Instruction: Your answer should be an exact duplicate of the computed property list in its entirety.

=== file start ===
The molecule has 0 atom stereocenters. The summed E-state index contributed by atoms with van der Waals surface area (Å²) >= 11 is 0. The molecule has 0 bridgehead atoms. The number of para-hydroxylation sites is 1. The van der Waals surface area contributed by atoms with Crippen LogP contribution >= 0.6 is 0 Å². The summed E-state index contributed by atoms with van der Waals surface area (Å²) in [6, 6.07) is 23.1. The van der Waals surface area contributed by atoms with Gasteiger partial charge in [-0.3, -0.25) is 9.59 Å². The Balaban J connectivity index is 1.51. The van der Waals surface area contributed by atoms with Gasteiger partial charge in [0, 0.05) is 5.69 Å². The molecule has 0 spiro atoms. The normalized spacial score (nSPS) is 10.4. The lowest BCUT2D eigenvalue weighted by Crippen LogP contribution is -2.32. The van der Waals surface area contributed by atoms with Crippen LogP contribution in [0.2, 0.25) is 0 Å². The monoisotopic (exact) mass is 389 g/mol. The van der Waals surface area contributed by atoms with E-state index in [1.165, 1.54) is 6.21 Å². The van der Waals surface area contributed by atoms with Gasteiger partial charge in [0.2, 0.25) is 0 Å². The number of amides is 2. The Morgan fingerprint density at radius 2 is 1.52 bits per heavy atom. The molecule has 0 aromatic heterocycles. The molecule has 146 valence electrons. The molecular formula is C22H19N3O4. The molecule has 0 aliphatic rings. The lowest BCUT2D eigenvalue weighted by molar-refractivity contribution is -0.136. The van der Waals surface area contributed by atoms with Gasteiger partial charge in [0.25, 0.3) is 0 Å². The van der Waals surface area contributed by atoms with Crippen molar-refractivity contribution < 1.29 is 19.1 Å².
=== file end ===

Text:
The molecule has 0 atom stereocenters. The summed E-state index contributed by atoms with van der Waals surface area (Å²) >= 11 is 0. The molecule has 0 bridgehead atoms. The number of para-hydroxylation sites is 1. The van der Waals surface area contributed by atoms with Crippen LogP contribution >= 0.6 is 0 Å². The summed E-state index contributed by atoms with van der Waals surface area (Å²) in [6, 6.07) is 23.1. The van der Waals surface area contributed by atoms with Gasteiger partial charge in [-0.3, -0.25) is 9.59 Å². The Balaban J connectivity index is 1.51. The van der Waals surface area contributed by atoms with Gasteiger partial charge in [0, 0.05) is 5.69 Å². The molecule has 0 spiro atoms. The normalized spacial score (nSPS) is 10.4. The lowest BCUT2D eigenvalue weighted by Crippen LogP contribution is -2.32. The van der Waals surface area contributed by atoms with Crippen LogP contribution in [0.2, 0.25) is 0 Å². The monoisotopic (exact) mass is 389 g/mol. The van der Waals surface area contributed by atoms with E-state index in [1.165, 1.54) is 6.21 Å². The van der Waals surface area contributed by atoms with Gasteiger partial charge in [0.2, 0.25) is 0 Å². The number of amides is 2. The Morgan fingerprint density at radius 2 is 1.52 bits per heavy atom. The molecule has 0 aromatic heterocycles. The molecule has 146 valence electrons. The molecular formula is C22H19N3O4. The molecule has 0 aliphatic rings. The lowest BCUT2D eigenvalue weighted by molar-refractivity contribution is -0.136. The van der Waals surface area contributed by atoms with Gasteiger partial charge in [0.25, 0.3) is 0 Å². The van der Waals surface area contributed by atoms with Crippen molar-refractivity contribution < 1.29 is 19.1 Å².